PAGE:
He truly possessed his world. It was complete and always there, waiting for him; and it was far enough away from the center of things for outside disturbances to die down before they could get to it. Even the independence movement, in the heated 1930s and 1940s, was far away, and the British presence was marked mainly by the names of buildings and places.

This was an India that appeared to mock the vainglorious and went on in its own way. Dynasties rose and fell. Palaces and mansions appeared and disappeared. The entire country went down under the fire and sword of the invader, and was washed clean when Sarayu [the local river] overflowed its bounds. But it always had its rebirth and growth. In this view (from one of the more mystical of Narayan’s books) the fire and sword of defeat are like abstractions. There is no true suffering, and rebirth is almost magical.

The characteristics of Narayan’s small people:

These small people of Narayan’s books, earning petty sums from petty jobs, and comforted and ruled by ritual, seem oddly insulated from history. They seem to have been breathed into being; and on examination they don’t appear to have an ancestry. They have only a father and perhaps a grandfather; they cannot reach back further into the past. They go to ancient temples; but they do not have the confidence of those ancient builders; they themselves can build nothing that will last. But the land is sacred, and it has a past.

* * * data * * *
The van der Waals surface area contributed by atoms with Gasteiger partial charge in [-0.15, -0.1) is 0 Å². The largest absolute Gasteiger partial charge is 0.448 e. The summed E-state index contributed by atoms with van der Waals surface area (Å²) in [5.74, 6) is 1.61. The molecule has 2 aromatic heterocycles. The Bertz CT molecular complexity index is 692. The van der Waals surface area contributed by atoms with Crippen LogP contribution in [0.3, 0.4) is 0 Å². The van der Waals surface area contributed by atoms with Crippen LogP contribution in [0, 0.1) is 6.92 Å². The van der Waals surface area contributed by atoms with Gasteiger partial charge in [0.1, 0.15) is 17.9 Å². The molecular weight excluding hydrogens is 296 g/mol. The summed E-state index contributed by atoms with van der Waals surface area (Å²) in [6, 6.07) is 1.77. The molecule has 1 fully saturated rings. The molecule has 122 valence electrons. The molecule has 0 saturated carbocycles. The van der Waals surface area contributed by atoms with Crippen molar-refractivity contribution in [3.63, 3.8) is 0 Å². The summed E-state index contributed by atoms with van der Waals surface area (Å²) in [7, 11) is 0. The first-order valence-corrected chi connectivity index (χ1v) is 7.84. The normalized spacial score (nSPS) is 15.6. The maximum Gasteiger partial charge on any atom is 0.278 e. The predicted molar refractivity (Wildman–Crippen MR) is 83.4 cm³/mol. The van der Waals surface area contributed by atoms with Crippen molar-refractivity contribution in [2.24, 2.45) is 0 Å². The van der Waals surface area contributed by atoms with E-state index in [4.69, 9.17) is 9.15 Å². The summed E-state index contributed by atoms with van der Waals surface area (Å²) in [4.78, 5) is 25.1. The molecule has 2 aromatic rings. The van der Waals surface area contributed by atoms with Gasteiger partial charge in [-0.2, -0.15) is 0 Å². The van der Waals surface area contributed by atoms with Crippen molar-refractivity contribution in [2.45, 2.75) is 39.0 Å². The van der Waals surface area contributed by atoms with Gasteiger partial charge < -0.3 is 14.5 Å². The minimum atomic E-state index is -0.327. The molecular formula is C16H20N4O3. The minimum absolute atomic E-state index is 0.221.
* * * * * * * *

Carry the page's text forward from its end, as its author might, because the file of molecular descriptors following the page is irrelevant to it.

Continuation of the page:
Narayan’s world is not, after all, as rooted and complete as it appears. His small people dream simply of what they think has gone before, but they are without personal ancestry; there is a great blank in their past. Their lives are small, as they have to be: this smallness is what has been allowed to come up in the ruins, with the simple new structures of British colonial order (school, road, bank, courts).

In Narayan’s books, when the history is known, there is less the life of a wise and enduring Hindu India than a celebration of the redeeming British peace. So in India the borrowed form of the English or European novel, even when it has learned to deal well with the externals of things, can sometimes miss their terrible essence.” [V.S. Naipaul]

But the greatest point about Narayan’s writing is its use of language: